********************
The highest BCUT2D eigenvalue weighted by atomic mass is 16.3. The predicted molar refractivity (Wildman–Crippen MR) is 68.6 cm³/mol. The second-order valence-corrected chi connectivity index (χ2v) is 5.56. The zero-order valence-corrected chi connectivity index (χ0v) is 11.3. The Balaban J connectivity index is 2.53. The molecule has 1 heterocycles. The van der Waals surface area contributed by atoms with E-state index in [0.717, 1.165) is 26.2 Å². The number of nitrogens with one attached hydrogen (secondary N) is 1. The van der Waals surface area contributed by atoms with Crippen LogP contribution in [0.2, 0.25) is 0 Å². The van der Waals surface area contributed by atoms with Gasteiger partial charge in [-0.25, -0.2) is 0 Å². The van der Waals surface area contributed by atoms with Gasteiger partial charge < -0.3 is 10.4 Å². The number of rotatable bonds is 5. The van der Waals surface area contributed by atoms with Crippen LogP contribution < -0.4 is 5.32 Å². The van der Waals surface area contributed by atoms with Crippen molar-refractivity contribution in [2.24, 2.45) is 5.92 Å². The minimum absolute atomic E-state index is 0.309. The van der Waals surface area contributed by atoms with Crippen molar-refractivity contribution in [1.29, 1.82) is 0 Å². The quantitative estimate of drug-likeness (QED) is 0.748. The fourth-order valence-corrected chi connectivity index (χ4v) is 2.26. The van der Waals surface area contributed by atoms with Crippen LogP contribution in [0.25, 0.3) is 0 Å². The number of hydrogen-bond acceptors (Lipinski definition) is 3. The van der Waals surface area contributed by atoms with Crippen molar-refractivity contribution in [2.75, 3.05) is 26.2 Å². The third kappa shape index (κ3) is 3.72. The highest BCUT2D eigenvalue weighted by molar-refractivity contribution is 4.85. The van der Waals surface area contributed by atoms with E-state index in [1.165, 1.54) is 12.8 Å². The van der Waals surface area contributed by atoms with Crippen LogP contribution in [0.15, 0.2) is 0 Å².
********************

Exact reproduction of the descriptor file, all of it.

The highest BCUT2D eigenvalue weighted by atomic mass is 16.3. The predicted molar refractivity (Wildman–Crippen MR) is 68.6 cm³/mol. The second-order valence-corrected chi connectivity index (χ2v) is 5.56. The zero-order valence-corrected chi connectivity index (χ0v) is 11.3. The Balaban J connectivity index is 2.53. The molecule has 1 heterocycles. The van der Waals surface area contributed by atoms with E-state index in [0.717, 1.165) is 26.2 Å². The number of nitrogens with one attached hydrogen (secondary N) is 1. The van der Waals surface area contributed by atoms with Crippen LogP contribution in [0.2, 0.25) is 0 Å². The van der Waals surface area contributed by atoms with Gasteiger partial charge in [-0.25, -0.2) is 0 Å². The van der Waals surface area contributed by atoms with Gasteiger partial charge < -0.3 is 10.4 Å². The number of rotatable bonds is 5. The van der Waals surface area contributed by atoms with Crippen LogP contribution < -0.4 is 5.32 Å². The van der Waals surface area contributed by atoms with Crippen molar-refractivity contribution in [2.24, 2.45) is 5.92 Å². The minimum absolute atomic E-state index is 0.309. The van der Waals surface area contributed by atoms with Crippen molar-refractivity contribution in [1.29, 1.82) is 0 Å². The quantitative estimate of drug-likeness (QED) is 0.748. The fourth-order valence-corrected chi connectivity index (χ4v) is 2.26. The van der Waals surface area contributed by atoms with Crippen LogP contribution in [0.25, 0.3) is 0 Å². The number of hydrogen-bond acceptors (Lipinski definition) is 3. The van der Waals surface area contributed by atoms with Crippen molar-refractivity contribution in [2.75, 3.05) is 26.2 Å². The third kappa shape index (κ3) is 3.72. The highest BCUT2D eigenvalue weighted by molar-refractivity contribution is 4.85. The van der Waals surface area contributed by atoms with E-state index in [1.165, 1.54) is 12.8 Å². The van der Waals surface area contributed by atoms with Crippen LogP contribution in [0.15, 0.2) is 0 Å².